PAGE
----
Tuesday, June 4, 2013

Seriously, Kids These Days, Right?

I got a lot of great feedback on Sunday's sermon--both online and in person--and I want to thank y'all for that.  It was a message that honestly has probably been a long time in coming, and that has been rolling around in my noggin for quite a while.

It is also a message that--and I say this as humbly as humanly possible--I think way more people in my town need to hear.

I love reading the letters to the editor in our local paper--it helps me keep a pulse on what people care about, and if the writer is a total crackpot, reading can be pretty amusing sometimes.  But other times, things jump out at you, like this one from yesterday's set.

On its face, it is a wonderful, kind letter, praising a teenaged hospital volunteer for all she does to selflessly give to her community, and I really like that this fellow took a few minutes out of his day to write her an extremely thoughtful open letter.

But then I stumbled upon this line towards the end: "More of our young teens need to have this mindset to succeed by giving rather than (by) what they can freely get without effort."

And I wanted to scream.

But I was sitting in my office, so I didn't.

The implication of this line is, of course, that most young people are just interested in being moochers, getting by on whatever freebies or handouts they can bilk from everyone else.

It is a stereotype that is not only hurtful, but also often inaccurate.

Because, first of all, lazy people exist regardless of age.  But second--and far more importantly--I know MANY teenagers and twenty- and thirty-somethings who are going all out in their lives to try to achieve their goals.

It's an interesting paradox: there are tons of news articles playing up this stereotype of young people as slackers, but seemingly just as many playing up the stereotype of young people as overstimulated, overscheduled, overprogrammed zombie drones being controlled by their parents and the adults of their parents' generation.

These are stereotypes that are mutually exclusive--you cannot have your cake and eat it on this one.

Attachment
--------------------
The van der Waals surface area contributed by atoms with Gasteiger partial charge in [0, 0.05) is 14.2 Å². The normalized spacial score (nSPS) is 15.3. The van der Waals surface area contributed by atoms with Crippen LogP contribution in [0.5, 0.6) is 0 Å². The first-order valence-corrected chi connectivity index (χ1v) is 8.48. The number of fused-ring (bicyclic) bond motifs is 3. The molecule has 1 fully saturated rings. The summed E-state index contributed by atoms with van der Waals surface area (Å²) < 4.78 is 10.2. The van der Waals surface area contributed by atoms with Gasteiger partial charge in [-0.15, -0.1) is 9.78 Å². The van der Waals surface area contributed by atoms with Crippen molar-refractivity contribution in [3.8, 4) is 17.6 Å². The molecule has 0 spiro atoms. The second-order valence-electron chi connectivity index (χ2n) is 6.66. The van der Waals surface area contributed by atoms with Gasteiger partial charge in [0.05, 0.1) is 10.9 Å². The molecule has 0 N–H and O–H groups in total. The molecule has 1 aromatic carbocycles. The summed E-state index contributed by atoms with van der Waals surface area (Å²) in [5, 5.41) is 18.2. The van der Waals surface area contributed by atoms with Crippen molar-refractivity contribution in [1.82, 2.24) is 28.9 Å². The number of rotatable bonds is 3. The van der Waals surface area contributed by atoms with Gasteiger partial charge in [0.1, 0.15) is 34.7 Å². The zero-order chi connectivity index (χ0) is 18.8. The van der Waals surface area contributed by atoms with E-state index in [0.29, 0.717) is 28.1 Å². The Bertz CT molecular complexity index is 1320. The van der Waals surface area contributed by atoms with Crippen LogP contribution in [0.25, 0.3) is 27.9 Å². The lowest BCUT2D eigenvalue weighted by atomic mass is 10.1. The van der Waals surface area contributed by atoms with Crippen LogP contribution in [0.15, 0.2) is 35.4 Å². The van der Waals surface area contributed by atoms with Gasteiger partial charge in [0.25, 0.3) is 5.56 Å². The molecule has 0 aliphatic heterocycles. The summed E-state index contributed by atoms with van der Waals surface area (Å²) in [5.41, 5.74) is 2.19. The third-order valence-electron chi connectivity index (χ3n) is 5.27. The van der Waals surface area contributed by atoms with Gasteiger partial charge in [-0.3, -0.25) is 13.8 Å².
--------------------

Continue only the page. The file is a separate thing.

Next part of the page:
And while I think both stereotypes are inaccurate, I think the latter is far closer to the truth than the former.

Expectations for Generation Y are stratospheric.  We're the first generation to grow up with widely accessible internet and personal computers and all the other trappings of the technological revolution.

And it's fine that expectations are high.  They should be.

But only so long as everyone else knows that their expectations of us may not precisely match up with our expectations for ourselves.  Yes, we can respect the tradition we have inherited from the generations that have come before us, but we are not here to recreate it.

In other words: we, the Generation Y young'uns, are not here to bring back the glory days of the Boomers and Greatest Generation.

We are here to create something new.

That is why I used the "Behold, a new thing" phrase from Scripture as the tag for my sermon series on Carol Howard Merritt's Tribal Church book: because I think we have something to learn from Scripture in understanding how different generations view themselves and view the goals they set for themselves.  Humanity is set on a timetable of newness: remaining static has never been enough for us, nor should it ever be.

Which means that newness is integral to who we are--not who you might want us to be.

And so bringing back the glory days of the past may be what you want for us, but it is not what we want for ourselves.  Especially in the church.

All we ask is that you respect that, and not think ill of us for it.

Yours in Christ,

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